Today I’m going to show you how to build DIY Concrete Top Outdoor Coffee Table. I’ve been adding to my patio furniture and have been wanting to try my hand at concrete for sometime. The design I came up with is a perfect match for my Modern Outdoor Sofa as it’s made out of cedar as well. The concrete table top is going to be rugged and wear well out on the back porch.
The outdoor coffee table base is very easy to make and is a true beginner project that anyone can take on. Plus the whole thing only takes three 2×4’s so it doesn’t cost much. The base was the easy part, but wow did I learn a lot working with the concrete. Make sure you watch the YouTube video below where I give you my lessons learned from working with concrete for the first time. RIDGID is sponsoring this project and their cordless tools made parts of this process much easier like breaking down the sheet goods in my driveway.
I made detailed plans for the whole build including how to build the form prep for the concrete. You can see them at my Concrete Top Outdoor Coffee Table plans page.
Here is what you’ll need for the project:
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Steps to make the concrete top outdoor coffee table
- Build the outdoor coffee table base
- Build and prep the form for the concrete table top
- Make the concrete table top
- Assemble the concrete top coffee table
The base of the concrete coffee table is made from cedar 2×4’s. You can get all the parts out of just three 8′ 2×4’s. Cut all the parts to size with three 33” pieces for the aprons and lower stretcher, five 21” boards for the side top and bottom and center support, and four 16-½” boards for the legs.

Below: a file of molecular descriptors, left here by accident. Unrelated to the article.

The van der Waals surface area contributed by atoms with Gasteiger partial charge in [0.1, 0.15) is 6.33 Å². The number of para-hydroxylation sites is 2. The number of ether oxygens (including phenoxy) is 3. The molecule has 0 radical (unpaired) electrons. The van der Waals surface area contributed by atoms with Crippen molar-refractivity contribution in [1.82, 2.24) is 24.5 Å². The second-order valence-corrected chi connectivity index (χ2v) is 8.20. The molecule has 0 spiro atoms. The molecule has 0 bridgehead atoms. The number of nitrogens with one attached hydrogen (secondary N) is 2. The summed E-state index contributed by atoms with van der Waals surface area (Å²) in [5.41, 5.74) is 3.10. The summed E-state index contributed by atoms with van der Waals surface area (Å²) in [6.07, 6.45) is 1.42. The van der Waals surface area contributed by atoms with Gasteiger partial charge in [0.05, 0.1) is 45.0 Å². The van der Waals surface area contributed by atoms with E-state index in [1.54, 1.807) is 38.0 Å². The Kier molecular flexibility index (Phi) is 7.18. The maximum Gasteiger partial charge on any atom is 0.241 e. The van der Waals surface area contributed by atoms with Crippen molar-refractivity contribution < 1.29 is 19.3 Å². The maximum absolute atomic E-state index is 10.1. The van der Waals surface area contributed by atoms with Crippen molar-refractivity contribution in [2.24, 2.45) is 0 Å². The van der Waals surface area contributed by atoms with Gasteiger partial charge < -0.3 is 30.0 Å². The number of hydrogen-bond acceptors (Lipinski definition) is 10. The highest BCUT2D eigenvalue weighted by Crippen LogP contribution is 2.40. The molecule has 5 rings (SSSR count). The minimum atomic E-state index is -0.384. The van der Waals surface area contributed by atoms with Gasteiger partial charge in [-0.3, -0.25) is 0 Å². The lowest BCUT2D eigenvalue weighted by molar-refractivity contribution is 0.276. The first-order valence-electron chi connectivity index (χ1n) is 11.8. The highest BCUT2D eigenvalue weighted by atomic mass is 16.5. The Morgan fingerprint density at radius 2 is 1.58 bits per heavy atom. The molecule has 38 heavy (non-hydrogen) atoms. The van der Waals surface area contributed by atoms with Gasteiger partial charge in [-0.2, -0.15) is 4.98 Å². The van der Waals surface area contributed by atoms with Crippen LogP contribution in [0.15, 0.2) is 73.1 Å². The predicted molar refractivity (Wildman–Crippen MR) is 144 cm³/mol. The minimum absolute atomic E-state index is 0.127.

Assemble the outdoor coffee table sides by joining the legs to the top and the bottom with glue and 2-1/2″ exterior pocket screws. Use a clamp to hold the parts together to minimize any shifting as the screws go through.
Flip the side assemblies on edge and connect them with an apron. Clamp the parts down to the work table with a face clamp to keep everything flush and secure them with glue and screws.
Repeated this for the other side then turn the table upside down to attach the lower stretcher centered on the bottoms of the side.
Flip the outdoor coffee table base back over and Install a center support to help with the weight of the concrete. Position it between the aprons then secure it with glue and screws as well.
Apply your choice of finish to the base (I used an outdoor spar urethane) and let it dry while you work on the concrete.
Now you’ll make the form for the concrete table top. Start with a half sheet or 3’ section from a full sheet of 3/4″ melamine. Cut the sheet to 30” wide by 48” long. Use the offcut to get two long sides at 1-1/2″ wide and the full 48” long.
Crosscut the 30×48 piece down to 30” by 44” and use the offcut and rip down two pieces to 1-1/2″ by 30”. Using a cordless circular saw like the RIDGID Gen5x makes this very convenient.
The concrete table top is going to have a flush fit with no overhang so I needed a perfect fit. Take the oversized form base to the work surface and put the coffee table base upside down on it.